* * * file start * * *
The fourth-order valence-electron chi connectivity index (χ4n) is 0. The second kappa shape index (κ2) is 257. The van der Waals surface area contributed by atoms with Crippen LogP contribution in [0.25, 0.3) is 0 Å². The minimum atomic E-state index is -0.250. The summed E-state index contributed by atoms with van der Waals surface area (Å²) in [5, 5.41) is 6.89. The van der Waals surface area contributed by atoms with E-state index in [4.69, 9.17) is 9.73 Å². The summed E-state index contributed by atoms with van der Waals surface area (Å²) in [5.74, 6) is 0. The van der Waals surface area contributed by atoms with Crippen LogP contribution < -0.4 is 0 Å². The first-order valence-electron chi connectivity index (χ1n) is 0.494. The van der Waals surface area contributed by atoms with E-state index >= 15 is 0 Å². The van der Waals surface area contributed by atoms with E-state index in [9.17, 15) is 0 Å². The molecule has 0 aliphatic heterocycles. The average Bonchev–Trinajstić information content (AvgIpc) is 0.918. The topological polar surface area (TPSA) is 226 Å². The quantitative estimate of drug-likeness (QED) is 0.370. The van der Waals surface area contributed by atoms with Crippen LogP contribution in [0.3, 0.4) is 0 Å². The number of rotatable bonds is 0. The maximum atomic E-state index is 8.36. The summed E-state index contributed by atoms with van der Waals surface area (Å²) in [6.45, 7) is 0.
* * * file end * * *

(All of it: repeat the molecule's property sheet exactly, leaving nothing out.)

The fourth-order valence-electron chi connectivity index (χ4n) is 0. The second kappa shape index (κ2) is 257. The van der Waals surface area contributed by atoms with Crippen LogP contribution in [0.25, 0.3) is 0 Å². The minimum atomic E-state index is -0.250. The summed E-state index contributed by atoms with van der Waals surface area (Å²) in [5, 5.41) is 6.89. The van der Waals surface area contributed by atoms with E-state index in [4.69, 9.17) is 9.73 Å². The summed E-state index contributed by atoms with van der Waals surface area (Å²) in [5.74, 6) is 0. The van der Waals surface area contributed by atoms with Crippen LogP contribution < -0.4 is 0 Å². The first-order valence-electron chi connectivity index (χ1n) is 0.494. The van der Waals surface area contributed by atoms with E-state index >= 15 is 0 Å². The van der Waals surface area contributed by atoms with E-state index in [9.17, 15) is 0 Å². The molecule has 0 aliphatic heterocycles. The average Bonchev–Trinajstić information content (AvgIpc) is 0.918. The topological polar surface area (TPSA) is 226 Å². The quantitative estimate of drug-likeness (QED) is 0.370. The van der Waals surface area contributed by atoms with Crippen LogP contribution in [0.3, 0.4) is 0 Å². The number of rotatable bonds is 0. The maximum atomic E-state index is 8.36. The summed E-state index contributed by atoms with van der Waals surface area (Å²) in [6.45, 7) is 0.